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Sound bites

In the week that Interbrew seemed thirsty yet again

The Financial Times gave big play this week to its story on Interbrew's interest in acquiring South African Breweries. The source of the story may have been someone within Interbrew who opposed the idea. Apparently, confidential documents were leaked to British national newspapers, and to the BBC.

When I see such stories, I mentally put myself on standby for a call from one television station or another seeking a comment. This week, I was definitely at the ready. Interbrew is Belgian. Coincidentally, my book The Great Beers of Belgium was on Thursday published in its fourth edition in Britain.

With notable exceptions, most authors find it hard to turn down TV exposure, even though its value is often questionable. The author/expert/interviewee is pursued by the hungry medium as if he or she were a tasty morsel; chewed for the briefest moment to release any nutritious juices; then spat out like an indigestible piece of gristle. This is how sound bites are made.

I am sure they are not as substantial as they used to be. I should know: I cut my own teeth as a text-editor on British tabloids (which could reduce the second coming of Christ to a couple of hundred words). I also worked as a producer in current affairs television, where I did my own share of hunt-bite-spit.

This week's call was from BBC News 24 Television. "Why does Interbrew want SAB?" I was asked. It seemed to want every brewery in the world, I replied. Having looked at mature markets, perhaps it is now concentrating on emerging nations. Interbrew already owns breweries in many Eastern European countries. So does SAB. Were Interbrew to acquire SAB, it would gain absolute dominance in most of those countries. I forgot to mention China, where SAB is very active.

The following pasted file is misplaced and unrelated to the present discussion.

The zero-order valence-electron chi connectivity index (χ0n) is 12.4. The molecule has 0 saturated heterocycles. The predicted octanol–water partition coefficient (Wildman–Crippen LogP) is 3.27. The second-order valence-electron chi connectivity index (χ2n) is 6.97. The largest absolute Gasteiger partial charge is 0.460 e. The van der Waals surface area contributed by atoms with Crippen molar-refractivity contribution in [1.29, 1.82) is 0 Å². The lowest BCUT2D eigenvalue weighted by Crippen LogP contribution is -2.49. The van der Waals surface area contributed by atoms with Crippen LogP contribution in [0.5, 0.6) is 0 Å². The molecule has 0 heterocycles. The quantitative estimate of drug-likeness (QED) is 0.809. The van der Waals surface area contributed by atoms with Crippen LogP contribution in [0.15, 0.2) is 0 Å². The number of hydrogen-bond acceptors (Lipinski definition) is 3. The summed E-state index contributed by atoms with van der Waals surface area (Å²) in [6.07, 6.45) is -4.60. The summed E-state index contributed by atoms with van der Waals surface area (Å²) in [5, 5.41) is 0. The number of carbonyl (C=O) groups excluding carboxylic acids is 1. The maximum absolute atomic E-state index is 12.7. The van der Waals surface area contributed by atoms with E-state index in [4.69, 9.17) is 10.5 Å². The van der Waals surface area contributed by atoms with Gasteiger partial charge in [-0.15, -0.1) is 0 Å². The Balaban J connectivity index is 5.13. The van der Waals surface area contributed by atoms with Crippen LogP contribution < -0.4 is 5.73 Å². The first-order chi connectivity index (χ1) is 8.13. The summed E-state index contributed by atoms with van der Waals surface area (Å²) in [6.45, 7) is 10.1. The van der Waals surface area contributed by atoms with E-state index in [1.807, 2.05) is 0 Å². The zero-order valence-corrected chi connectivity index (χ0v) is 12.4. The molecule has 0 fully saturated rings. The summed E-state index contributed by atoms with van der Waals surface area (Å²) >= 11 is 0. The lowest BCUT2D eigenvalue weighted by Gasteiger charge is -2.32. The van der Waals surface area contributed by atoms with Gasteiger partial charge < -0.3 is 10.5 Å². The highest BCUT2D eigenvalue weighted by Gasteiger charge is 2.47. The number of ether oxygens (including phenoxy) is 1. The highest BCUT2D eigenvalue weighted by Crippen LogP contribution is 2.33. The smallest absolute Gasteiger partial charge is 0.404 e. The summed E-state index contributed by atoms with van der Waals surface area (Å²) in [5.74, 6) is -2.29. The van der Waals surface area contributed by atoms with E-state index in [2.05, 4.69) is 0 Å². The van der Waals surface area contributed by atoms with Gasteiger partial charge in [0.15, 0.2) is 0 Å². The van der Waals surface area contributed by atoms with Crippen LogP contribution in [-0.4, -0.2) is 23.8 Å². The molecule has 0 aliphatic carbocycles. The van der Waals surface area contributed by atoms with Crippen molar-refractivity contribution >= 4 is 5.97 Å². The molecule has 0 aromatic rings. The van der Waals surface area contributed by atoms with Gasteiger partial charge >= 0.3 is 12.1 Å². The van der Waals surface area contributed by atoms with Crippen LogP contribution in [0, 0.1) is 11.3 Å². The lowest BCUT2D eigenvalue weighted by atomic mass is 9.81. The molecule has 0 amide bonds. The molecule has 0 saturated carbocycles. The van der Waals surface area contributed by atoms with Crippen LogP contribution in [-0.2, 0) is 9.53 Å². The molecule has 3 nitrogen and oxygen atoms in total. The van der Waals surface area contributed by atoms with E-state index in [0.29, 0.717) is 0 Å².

"What about Carling?" I explained that this Canadian beer had been the first to seek world dominance, back in the 1950s and 60s. It remains a big name in Britain, where it is owned for the moment by Interbrew, but makes no great impact in the rest of the world. "Stella?" Flagship beer of Interbrew. Stella is big in Britain and Belgium. "Beck's?" Recently acquired by Interbrew. Beck's is one of the few international-style lagers to be successful in the United States. "How many beers would Interbrew have if it acquired SAB?" I doubt that even Interbrew could answer that question.

Most consumers have never heard of Interbrew, and may be surprised to hear that an "unknown" company seems to be swallowing so many well-known beers. Among its products, the one probably best known to my readers is not a golden lager but the hazy, top-fermenting, wheat beer Hoegaarden.

While Interbrew denies that it intends to bid for SAB, such a takeover would add another jewel to the crown. SAB owns Pilsner Urquell, the world's first golden lager. Whether the Czech Government would allow this is open to question. Interbrew recently became the owner, via Bass, of Prague's biggest brewery, Staropramen. I happened to be at Staropramen last week and some people I met were worrying whether the new owner would wish to modernise the brewery. Its "old-fashioned" open fermenters are thought to contribute to the creamy fullness of the beer.

Interbrew's interest in SAB may not be pursued, but the very idea of a takeover was mocked in the business section of The Independent, the British daily for which I write. I occasionally produce business stories, but more often contribute to the food-and-drink pages in the weekend section. Amusing though this week's comment was, I cannot claim credit or assume blame. The writer did not even call me...


Published: NOV 29, 2001
In: Beer Hunter Online

- Editorial

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